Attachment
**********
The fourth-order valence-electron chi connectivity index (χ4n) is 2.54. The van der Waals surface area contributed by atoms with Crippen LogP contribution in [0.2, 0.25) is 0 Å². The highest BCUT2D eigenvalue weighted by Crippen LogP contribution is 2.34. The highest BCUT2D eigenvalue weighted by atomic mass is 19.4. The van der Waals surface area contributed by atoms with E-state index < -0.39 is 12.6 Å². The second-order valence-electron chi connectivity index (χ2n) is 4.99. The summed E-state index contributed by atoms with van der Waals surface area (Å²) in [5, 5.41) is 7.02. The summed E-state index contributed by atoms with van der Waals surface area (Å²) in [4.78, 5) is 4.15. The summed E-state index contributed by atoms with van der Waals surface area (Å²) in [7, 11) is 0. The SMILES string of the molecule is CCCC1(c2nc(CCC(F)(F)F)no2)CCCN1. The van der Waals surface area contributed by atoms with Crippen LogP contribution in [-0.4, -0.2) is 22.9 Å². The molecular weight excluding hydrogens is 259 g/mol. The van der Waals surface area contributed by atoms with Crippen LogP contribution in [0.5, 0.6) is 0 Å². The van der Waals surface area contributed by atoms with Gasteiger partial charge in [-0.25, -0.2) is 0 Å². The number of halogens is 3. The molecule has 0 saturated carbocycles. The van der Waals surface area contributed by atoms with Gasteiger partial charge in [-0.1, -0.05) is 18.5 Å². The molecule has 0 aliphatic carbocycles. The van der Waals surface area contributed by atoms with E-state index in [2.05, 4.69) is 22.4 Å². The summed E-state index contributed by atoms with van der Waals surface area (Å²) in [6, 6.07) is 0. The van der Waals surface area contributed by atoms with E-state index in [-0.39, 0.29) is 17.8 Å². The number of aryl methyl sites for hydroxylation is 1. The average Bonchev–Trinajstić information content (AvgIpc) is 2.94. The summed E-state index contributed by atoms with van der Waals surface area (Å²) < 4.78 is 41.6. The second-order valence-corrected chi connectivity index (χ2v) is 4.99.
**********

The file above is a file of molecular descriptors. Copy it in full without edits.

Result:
The fourth-order valence-electron chi connectivity index (χ4n) is 2.54. The van der Waals surface area contributed by atoms with Crippen LogP contribution in [0.2, 0.25) is 0 Å². The highest BCUT2D eigenvalue weighted by Crippen LogP contribution is 2.34. The highest BCUT2D eigenvalue weighted by atomic mass is 19.4. The van der Waals surface area contributed by atoms with E-state index < -0.39 is 12.6 Å². The second-order valence-electron chi connectivity index (χ2n) is 4.99. The summed E-state index contributed by atoms with van der Waals surface area (Å²) in [5, 5.41) is 7.02. The summed E-state index contributed by atoms with van der Waals surface area (Å²) in [4.78, 5) is 4.15. The summed E-state index contributed by atoms with van der Waals surface area (Å²) in [7, 11) is 0. The SMILES string of the molecule is CCCC1(c2nc(CCC(F)(F)F)no2)CCCN1. The van der Waals surface area contributed by atoms with Crippen LogP contribution in [-0.4, -0.2) is 22.9 Å². The molecular weight excluding hydrogens is 259 g/mol. The van der Waals surface area contributed by atoms with Crippen LogP contribution in [0.5, 0.6) is 0 Å². The van der Waals surface area contributed by atoms with Gasteiger partial charge in [-0.25, -0.2) is 0 Å². The number of halogens is 3. The molecule has 0 saturated carbocycles. The van der Waals surface area contributed by atoms with Gasteiger partial charge in [-0.1, -0.05) is 18.5 Å². The molecule has 0 aliphatic carbocycles. The van der Waals surface area contributed by atoms with E-state index in [2.05, 4.69) is 22.4 Å². The summed E-state index contributed by atoms with van der Waals surface area (Å²) in [6, 6.07) is 0. The van der Waals surface area contributed by atoms with E-state index in [-0.39, 0.29) is 17.8 Å². The number of aryl methyl sites for hydroxylation is 1. The average Bonchev–Trinajstić information content (AvgIpc) is 2.94. The summed E-state index contributed by atoms with van der Waals surface area (Å²) < 4.78 is 41.6. The second-order valence-corrected chi connectivity index (χ2v) is 4.99.